A letter from a friend in London arrived the other day. It was like an artefact from pre-historic times. “Look! A letter,” my friend began in her neat script. I can’t remember the last time it happened. Can you? American Express and the gas company send me snail mail, and every charity in the country – I’m on all the lists. No-one else.
Whatever you do, don’t feel sorry for me and drop me a line. The last time I lamented the death of the personal letter, in a column for the Sydney Morning Herald, every high school English teacher in the state assigned their students to write me a letter; and every person with time on their hands did, too. Years later, I still feel guilty that I ran out of steam before I’d replied to them all.
I’m not lamenting the death of the letter this time. I’m no Luddite. But I’m wondering what it means for future generations – for family historians, academic historians, biographers, and archivists – when there are no letters to provide a window on our times. No love letters, no letters from the battle-front, no letters to reveal a revered writer’s wicked, gossipy side.
But what’s the problem? I hear you say. They’ll have so much more: Facebook and email, Twitter and Instagram, and blogs….maybe even this blog….. Everyone’s a writer (of sorts) today as well as a photographer; everyone’s documenting their day, sharing their breakfast and their honeymoon and their husband’s infidelity online. It’s not all superficial; some of it is thoughtful and/or self-revelatory. Historians and biographers of the future will be in clover.
That’s what I thought. I believed what we create online is permanent which is why we’ve advised our kids not to post on Facebook anything they wouldn’t want their grandmother (or future employer) to read. But now I know it’s more complex: project forward not 10 years but 100. The vice-president of Google, Vint Cerf, recently warned that we face a “forgotten generation, or even a forgotten century” (ours) because our digital lives, far from being preserved forever, may sink into a black hole.
Last week I was on a panel to discuss the topic From Letters to Twitter at the Sydney Jewish Museum as part of the Sydney Writers’ Festival. A bit of research beforehand revealed a debate is raging among historians and computer geeks about, well, not the death of the letter, but the permanency of what’s replaced it. One side argues we’re living through an explosion of personal writing and documentation unprecedented in human history. There are tens of millions of blogs. More than a billion people are on Facebook. And unlike earlier centuries, the ‘peasants’ are documenting their lives today. We’ll know from first-hand accounts how it feels to be poor and oppressed.
Sure, most people depict only the sunny side of life on Facebook but emails and private Facebook messages to friend or lover, and some blogs can be as personal as any letter. If you don’t believe me, read this. The problem for future historians and biographers, the optimists argue, will be an excess of words. So please delete, delete, delete.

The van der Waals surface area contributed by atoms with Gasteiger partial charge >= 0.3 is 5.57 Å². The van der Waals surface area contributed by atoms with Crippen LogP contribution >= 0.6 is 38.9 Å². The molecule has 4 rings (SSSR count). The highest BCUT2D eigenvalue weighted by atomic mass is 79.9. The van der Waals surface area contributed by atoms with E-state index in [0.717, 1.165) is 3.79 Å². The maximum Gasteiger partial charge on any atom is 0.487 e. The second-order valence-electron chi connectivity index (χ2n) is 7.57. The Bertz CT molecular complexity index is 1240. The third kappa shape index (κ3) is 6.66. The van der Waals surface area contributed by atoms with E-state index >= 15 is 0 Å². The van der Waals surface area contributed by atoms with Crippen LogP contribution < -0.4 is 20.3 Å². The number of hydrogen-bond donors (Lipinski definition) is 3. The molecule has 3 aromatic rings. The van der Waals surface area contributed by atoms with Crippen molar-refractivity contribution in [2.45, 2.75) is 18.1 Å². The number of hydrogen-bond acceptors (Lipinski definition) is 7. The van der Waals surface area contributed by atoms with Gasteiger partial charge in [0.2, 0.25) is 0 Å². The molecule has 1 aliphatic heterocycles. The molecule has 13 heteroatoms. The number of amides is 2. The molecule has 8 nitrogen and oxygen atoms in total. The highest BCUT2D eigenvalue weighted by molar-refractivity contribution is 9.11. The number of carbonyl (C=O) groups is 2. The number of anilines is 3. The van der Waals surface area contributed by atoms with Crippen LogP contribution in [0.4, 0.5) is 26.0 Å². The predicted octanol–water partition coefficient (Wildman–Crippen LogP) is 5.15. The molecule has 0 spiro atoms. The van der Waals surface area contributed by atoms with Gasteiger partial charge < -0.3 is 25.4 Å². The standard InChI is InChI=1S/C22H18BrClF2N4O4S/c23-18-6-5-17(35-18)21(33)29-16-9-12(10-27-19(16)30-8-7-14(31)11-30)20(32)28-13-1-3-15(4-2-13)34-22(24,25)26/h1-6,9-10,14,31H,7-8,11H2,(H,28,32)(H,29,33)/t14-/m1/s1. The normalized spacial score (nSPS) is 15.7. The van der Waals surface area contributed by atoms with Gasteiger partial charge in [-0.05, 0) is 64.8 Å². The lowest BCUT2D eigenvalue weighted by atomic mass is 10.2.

Representing the other side is Lisa Murray, the historian at the Sydney City Council. She gave a Tedx talk recently with a floppy disc in hand. Remember the floppy disc? All the digital information people stored on floppy discs in the 1990s is practically inaccessible today. Even if the discs are in good condition, who has the equipment to find out what’s on them? The technology has moved on. Murray told of a social historian who was writing the history of Sydney’s City Recital Hall and wanted a list of the performances from its first ten years, starting in 1999. It wasn’t available. The computer system had changed. The digital records of ten years ago “are harder to access than paper records of 100 years ago,” Murray said.
Google’s Cerf said people digitised material to preserve it but the programs and hardware needed to access the material might not be around in the future. “If there are photos you really care about, print them out,” he said.
National libraries are taking steps to preserve masses of digital material they deem important by today’s standards (I was chuffed the National Library of Australia has chosen to include my website in its digital archive). Clever people in future may find ways around long-lost passwords to access digital files. Maybe Facebook will release to historians a dead person’s private messages after 50 years (if the company has kept them, and is still in business). Surely we’re smart enough not to lose our history. But the problem of securing our digital lives for posterity, it turns out, is far from solved.
It’s funny that the humble letter, if protected from mice, water and the shredder, is still the most enduring document. You just need your eyes, you don’t need to crack a code, to read it; and it might be easier to track down than an email will prove in future. My London friend is the last of the letter-writers. And because she’s so ill, this letter is more than an historical artefact. For me, it’s a treasure.
Do you miss letters? What’s been gained and lost? I’d love to get your comments on this.
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